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Bug#682010: [mumble] Communication failures due to CELT codec library removal

Ron writes ("Bug#682010: [mumble] Communication failures due to CELT codec library removal"):
> I understand your line of thinking there, and for 99% of the code in the
> world, I'd be in complete agreement.  I'm not someone who is afraid of
> code, or of getting my hands dirty in it, but we're not talking about
> simple programming errors here - if and where there are problems, they
> are in the boundary conditions of some very deep math that often still
> confuses the people who created it until they stop and think very hard.

In order to support this in wheezy we do not need to be able to fix
general bugs in the codec or analyse and understand its signal
processing behaviour.

We have only to be able to fix security problems, and it is normally
possible to find and fix such security problems without needing to
understand the purpose of the signal processing algorithms; typically
they would occur (as with decompressors) in the handling of invalid

I have some experience of this as in a past life one of my
responsibilities was security audit and response for a manufacturer of
HSMs, so I have some idea of what's involved.

Looking at the code I agree with Nico that it's not marvellous.  And
it's rather too voluminous to audit.  But I don't think it's
significantly worse than other codecs.  In particular looking at the
opus code in sid it seems very similar in style and quality.  The only
difficulty is that it's different enough to make backporting changes

Looking at some sample diffs there seem to be a lot of variable and
type name changes and so on, as well as the algorithmic differences,
so a diffstat doesn't give an accurate picture.

> If there is anybody reading this who thinks they understand all the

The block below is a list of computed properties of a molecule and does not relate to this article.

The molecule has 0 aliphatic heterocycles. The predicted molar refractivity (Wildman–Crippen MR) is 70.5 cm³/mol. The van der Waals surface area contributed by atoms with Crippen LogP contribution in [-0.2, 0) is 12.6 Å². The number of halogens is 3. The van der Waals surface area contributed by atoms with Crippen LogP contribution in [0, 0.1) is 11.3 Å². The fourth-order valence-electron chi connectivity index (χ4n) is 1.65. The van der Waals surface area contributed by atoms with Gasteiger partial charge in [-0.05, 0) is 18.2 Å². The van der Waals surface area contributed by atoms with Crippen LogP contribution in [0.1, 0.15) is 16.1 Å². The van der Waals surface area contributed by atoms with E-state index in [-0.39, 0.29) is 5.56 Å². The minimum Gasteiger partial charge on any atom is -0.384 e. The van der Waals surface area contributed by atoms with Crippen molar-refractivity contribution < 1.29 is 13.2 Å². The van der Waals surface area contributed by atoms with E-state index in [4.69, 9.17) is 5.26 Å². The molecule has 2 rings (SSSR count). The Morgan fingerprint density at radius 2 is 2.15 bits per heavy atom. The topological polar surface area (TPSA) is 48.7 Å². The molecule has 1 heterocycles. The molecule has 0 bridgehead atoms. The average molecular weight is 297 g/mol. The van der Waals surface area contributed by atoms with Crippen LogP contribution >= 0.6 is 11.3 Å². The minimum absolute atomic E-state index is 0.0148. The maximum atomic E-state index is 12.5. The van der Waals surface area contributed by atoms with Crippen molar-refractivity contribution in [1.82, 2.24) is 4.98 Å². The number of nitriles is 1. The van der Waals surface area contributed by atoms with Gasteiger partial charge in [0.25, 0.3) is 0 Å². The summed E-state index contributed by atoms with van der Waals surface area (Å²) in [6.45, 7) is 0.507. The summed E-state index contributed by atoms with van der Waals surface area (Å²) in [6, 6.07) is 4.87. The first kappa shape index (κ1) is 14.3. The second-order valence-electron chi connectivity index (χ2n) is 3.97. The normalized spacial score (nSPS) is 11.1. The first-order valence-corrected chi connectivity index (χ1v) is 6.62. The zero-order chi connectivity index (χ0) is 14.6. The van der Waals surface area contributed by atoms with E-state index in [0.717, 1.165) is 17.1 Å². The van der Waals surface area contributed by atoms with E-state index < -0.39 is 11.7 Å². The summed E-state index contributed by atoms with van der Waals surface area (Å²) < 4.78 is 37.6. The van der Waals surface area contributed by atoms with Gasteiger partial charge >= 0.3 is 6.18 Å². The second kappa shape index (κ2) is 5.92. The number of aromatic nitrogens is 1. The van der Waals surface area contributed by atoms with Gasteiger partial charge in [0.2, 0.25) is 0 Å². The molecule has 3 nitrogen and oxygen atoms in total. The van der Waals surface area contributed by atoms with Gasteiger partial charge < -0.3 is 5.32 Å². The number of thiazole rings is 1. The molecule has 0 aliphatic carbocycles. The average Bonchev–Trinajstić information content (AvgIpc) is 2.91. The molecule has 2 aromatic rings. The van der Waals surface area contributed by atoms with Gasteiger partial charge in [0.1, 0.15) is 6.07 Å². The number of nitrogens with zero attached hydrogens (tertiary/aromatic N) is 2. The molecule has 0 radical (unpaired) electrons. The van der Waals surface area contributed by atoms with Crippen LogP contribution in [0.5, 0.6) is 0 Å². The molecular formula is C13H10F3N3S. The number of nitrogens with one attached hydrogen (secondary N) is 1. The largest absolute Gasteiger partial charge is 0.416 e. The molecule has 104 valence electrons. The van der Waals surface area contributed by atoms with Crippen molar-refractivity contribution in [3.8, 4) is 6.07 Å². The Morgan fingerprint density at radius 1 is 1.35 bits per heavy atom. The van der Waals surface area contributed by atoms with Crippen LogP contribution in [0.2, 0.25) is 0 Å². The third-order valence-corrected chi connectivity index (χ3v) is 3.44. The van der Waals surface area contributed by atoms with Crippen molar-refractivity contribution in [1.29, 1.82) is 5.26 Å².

> concepts there enough to analyse code implementing them, then please
> do put your hand up, we may need your expert attention at some point
> in the future. (and we have other codecs we'd love you to help out
> with too :)

I don't think this is relevant.  Doing security support for this does
not need a degree in signal processing.  (And my first degree
contained an awful lot of signal processing and I have a background
and advanced degree in computer security, so I should know.)

> > It's been incorporated as a key part of opus, renamed and
> > developed.  So celt 0.7.11 is really best seen as an old, pre-release,
> > version of opus.
> There is a sense in which you are 100% correct there.  But it is also
> the same sense which gave us the aphorism:
>  "This is Ned Kelly's original axe."
>  (only the handle has been replaced 5 times and the head twice)

Having eyeballed some diffs I don't think this is a fair
characterisation at all.

> There's a 'spiritual' connection between these codebases, but so much
> has been rewritten and reinvented so many times now, that backporting
> anything from the new code to the old won't be a case of understanding
> the code.  It will likely require reverse engineering the math and
> then completely re-analysing the problem in a very different domain,
> just to see if it still applies, let alone to figure out a fix.

There is no need to backport anything other than security fixes.  As I
say, sorting out security fixes does not involve anyone having to
understand FFTs.

And I disagree that the code is so different that the connection is
`spiritual' as you put it.  Backporting a hypothetical security fix
from opus to celt 0.7.1 might well not be trivial (although depending
what it touched it might well be) but would also very likely be by no
means impossible.

> I'll leave trying to understand and review the diff itself as an
> exercise for the truly dedicated reader :)

It didn't seem to need that much dedication.  Although I haven't read
the whole diff, just eyeballed pieces chosen essentially at random.

> And while that may not look like the most horrifyingly large diff that
> has ever been sent to -release as a minimal 'harmless' proposed fix,
> let's put it into perspective as a proportion of the total codebase:

Currently celt 0.7.1 is in wheezy.  Its removal is blocked by the fact
that stripping it out introduces the RC bug in mumble.

The proposed fix involves moving the source code for celt 0.7.1 from
one source package to another, not introducing it newly into wheezy.


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